Pre-covid
Since before the unprecedented events of 2020 tensions with the west and China have been slowly growing. Over the last two decades China has slowly become the hub of international manufacturing and a key link in the globalised supply chain. Accounting for 28% of global manufacturing in 2018.
They monopolised the market by offering much more cost effective manufacturing than their western counterparts.

This caused most businesses to stop manufacturing locally and source Chinese firms.
Over Trump’s term from 2016 to 2020 he declared a ‘trade war’ against China. Setting tariffs on more than £268bn of Chinese products.

Then Covid-19 happened..

Unless you’ve been living under a rock and have been social distancing since before it was mandatory and also haven’t logged into your social media all year. Then you would have heard about the origins of the dreaded Covid-19.

But if you haven’t then I’ll give you a brief summary.

Covid-19 is a deadly and infectious strain of SARS disease that emerged from a food market in Wuhan, China in December 2019. Initially the Chinese government denied the existence of the highly infectious disease, until the cat was so far out of the bag that it was scratching up the living room.

After infection rates really exploded in Wuhan the virus soon found its way to Italy, France, Spain, England, America and just about every corner of the world. Leaving devastated and overwhelmed healthcare services, putting a foot on the breaks of global supply chains and causing unprecedented hysteria.

How did the rest of the world get affected when covid-19 broke out in China?

Once they exited a state of denial, China reacted with a hard hand to try and contain the virus and help to buy the rest of the world a little bit of time to prepare for the outbreak. They did this by ‘closing shop’ for a few weeks. This involved a two month long nationwide lockdown which closed a number of factories and businesses and brought manufacturing production to a screaming halt. 

The sudden stop to the heart of the global supply chain caused a rippling effect down the chain to international businesses. Causing many companies to struggle to meet demand.

How did the covid-19 outbreak in the west affect the east?

As the virus began to breakout in Europe and the UK it started to really affect those areas in similar ways to how it affected China. Except this time a mirror image.
As factories began to re-open in China demand was none existent in the west.

The industries hardest hit by the sudden lack of demand caused by consumer shutdowns were automotive, travel & tourism, healthcare, high-tech manufacturing, entertainment and retail industries.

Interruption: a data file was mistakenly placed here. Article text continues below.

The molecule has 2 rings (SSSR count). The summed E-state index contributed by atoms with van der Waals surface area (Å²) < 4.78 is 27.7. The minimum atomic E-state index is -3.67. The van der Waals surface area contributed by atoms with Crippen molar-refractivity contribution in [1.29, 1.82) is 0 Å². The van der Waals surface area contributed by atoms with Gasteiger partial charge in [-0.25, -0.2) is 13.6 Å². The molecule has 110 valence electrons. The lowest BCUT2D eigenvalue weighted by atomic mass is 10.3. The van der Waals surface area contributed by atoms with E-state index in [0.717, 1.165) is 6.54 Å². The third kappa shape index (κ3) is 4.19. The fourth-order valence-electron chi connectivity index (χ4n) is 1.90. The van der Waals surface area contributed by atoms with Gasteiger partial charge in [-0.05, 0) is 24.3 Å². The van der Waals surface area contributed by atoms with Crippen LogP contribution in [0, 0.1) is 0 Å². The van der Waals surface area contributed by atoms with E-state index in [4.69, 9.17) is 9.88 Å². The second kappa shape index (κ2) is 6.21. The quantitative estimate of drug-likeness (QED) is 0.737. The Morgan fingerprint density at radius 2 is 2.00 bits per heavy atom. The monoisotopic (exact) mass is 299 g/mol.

One of the biggest issues plaguing Asia following the outbreak itself was cancelled orders.
‘Fast fashion’ giants like Primark and Matalan have already cancelled £2.4bn worth of orders from Bangladesh. Causing over 1 million garment workers to lose their jobs. This equates to over a quarter of garment workers in the country that is the second biggest clothing manufacturer in the world.

In Myanmar, 20,000 workers have already lost their jobs and one industry expert estimated that as many as 70,000 garment workers could lose jobs within a week. In Cambodia, one estimate projected that 200,000 garment workers could lose their jobs.
Car parts exporter Rita Xiao was thrilled to join the bandwagon of factories resuming work across China in March but were met with a whopping 70% fall in demand. With many buyers attempting to again cancel or delay shipments of orders already manufactured.

It is expected that covid-19 will cause the world economy to shrink by 3% with an accumulated GDP loss of an estimated 7.2 trillion pounds.


Tensions are definitely on the rise (as If they weren’t already high enough), between the West and the East. Well more specifically between America and China.

It is expected that covid-19 will cause the world economy to shrink by 3% with an accumulated GDP drop of an estimated 7.2 trillion pounds.

On Tuesday the 14th of April trump decided to pull funding for the WHO for 60 to 90 days while a review was made of the WHO’s warnings about the coronavirus and China. He has continued to claim the WHO had promoted China’s “disinformation” about the virus that likely led to a wider coronavirus outbreak than otherwise would have occurred. Boris has reportedly been urged by Trump to follow suit in holding funding for the World Health Organisation.

There seems to be mixed reactions by popular figures about what the outcome will be. Some say China should be held liable and made to pay for damages. Some say China responded quickly and pragmatically. UK foreign Secretary Dominic Raab said in one of the government updates in mid April ‘we ought to look at all sides of this and do it in a balanced way, but there is no doubt we can’t have business as usual after this crisis, and we will have to ask the hard questions about how it came about and how it couldn’t have been stopped earlier.”

Regardless of which way you see it, Covid-19 definitely shows the cracks in our supply chain and the risk of being too reliant on any individual nation.
I think that even if there aren’t international sanctions issued to China we are going to see a shift in power and more businesses getting their products manufactured elsewhere. A movement already being led by Japan, who issued a £1.8bl emergency economic package to assist Japanese firms in pulling manufacturing from China.